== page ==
Friday, 12 March 2010

Churches and the General Election

The Mission and Public Affairs Division of the Church of England has updated its guidance note on “Countering far right political parties, extremist groups and racist politics”. You can read the January 2010 version here: Countering Racist Politics. (PDF also available)

Churches Together in Britain and Ireland has very comprehensive information at general election churches getting ready including two resource documents:

  • Faith in Politics: Preparing Churches for the General Election 2010
    Document covering a range of the most important policy issues, such as children and young people, criminal justice, the economy, education, environment, health, migration, poverty, and others.
  • Planning a Hustings Meeting
    Guidelines for local churches, Churches Together groups or Christian organisations thinking of organising a hustings meeting. This is also available in Welsh.

These can both be downloaded from here.

And there is a Find a Hustings page.

CCFON has announced that the former Bishop of Rochester, Bishop Michael Nazir-Ali is to host a series of General Election Hustings across England in order to help local Christians question candidates for Westminster seats.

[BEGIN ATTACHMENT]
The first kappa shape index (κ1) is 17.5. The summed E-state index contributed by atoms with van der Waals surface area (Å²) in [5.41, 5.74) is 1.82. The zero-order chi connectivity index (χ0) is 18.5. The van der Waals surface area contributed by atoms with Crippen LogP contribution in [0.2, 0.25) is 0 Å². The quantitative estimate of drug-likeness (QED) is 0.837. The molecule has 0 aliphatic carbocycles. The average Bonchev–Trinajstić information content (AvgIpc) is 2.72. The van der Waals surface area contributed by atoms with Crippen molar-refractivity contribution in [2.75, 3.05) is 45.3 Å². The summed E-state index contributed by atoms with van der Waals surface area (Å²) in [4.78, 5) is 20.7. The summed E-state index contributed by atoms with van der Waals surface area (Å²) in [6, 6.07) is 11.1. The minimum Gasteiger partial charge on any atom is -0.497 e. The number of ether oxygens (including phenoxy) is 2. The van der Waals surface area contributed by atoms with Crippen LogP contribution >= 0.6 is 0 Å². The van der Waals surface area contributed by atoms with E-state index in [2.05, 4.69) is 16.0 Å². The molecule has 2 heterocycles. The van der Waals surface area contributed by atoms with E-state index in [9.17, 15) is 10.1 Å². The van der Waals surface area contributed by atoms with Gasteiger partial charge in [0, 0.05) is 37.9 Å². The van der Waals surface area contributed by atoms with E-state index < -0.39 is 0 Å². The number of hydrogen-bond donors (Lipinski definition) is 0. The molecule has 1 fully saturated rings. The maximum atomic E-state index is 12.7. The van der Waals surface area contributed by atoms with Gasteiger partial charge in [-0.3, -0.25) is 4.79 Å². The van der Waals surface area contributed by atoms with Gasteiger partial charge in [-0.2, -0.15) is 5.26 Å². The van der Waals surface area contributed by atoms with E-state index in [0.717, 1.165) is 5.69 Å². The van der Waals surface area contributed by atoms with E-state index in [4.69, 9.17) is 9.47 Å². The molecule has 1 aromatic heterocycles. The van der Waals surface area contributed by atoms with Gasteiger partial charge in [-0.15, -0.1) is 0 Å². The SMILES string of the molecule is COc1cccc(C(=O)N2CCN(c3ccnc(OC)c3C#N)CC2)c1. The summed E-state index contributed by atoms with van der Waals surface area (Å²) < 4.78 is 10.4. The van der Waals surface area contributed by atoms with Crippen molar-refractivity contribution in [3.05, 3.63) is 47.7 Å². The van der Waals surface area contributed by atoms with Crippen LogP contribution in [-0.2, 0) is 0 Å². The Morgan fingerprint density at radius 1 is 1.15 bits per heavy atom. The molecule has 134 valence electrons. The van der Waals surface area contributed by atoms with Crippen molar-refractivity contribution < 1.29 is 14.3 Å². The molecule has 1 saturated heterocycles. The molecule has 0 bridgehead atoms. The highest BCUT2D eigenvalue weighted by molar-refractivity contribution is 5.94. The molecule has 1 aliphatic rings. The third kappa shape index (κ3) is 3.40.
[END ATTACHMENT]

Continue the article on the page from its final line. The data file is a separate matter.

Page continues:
Posted by Simon Sarmiento on Friday, 12 March 2010 at 8:17am GMT | TrackBack
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Categorised as: Church in Wales | Church of England | News | Scottish Episcopal Church

Looking in on the recommended videos regarding former Bishop of Rochester, Nazir-Ali's talks about the side-lining of Christians in the U.K., and the reactions to some of his comments, I have been fascinated, and not a little disturbed, by the obvious contention he has managed to stir up from within the Muslim community.

For Nazir-Ali to baldly state that their are 'no-go' areas for non-Muslims within certain Muslim communities in the U.K. - without actually naming any of those areas - is tantamount to casting doubt on the safety of Christians and others in any community containing our Muslim sisters and brothers. If this is not counter-productive of good-neighbourliness, I don't know what is.

Is this conducive to peaceful co-existence? And should a Bishop of our Church be saying this? Is it particularly Christian?

Posted by: Father Ron Smith on Sunday, 14 March 2010 at 12:26am GMT
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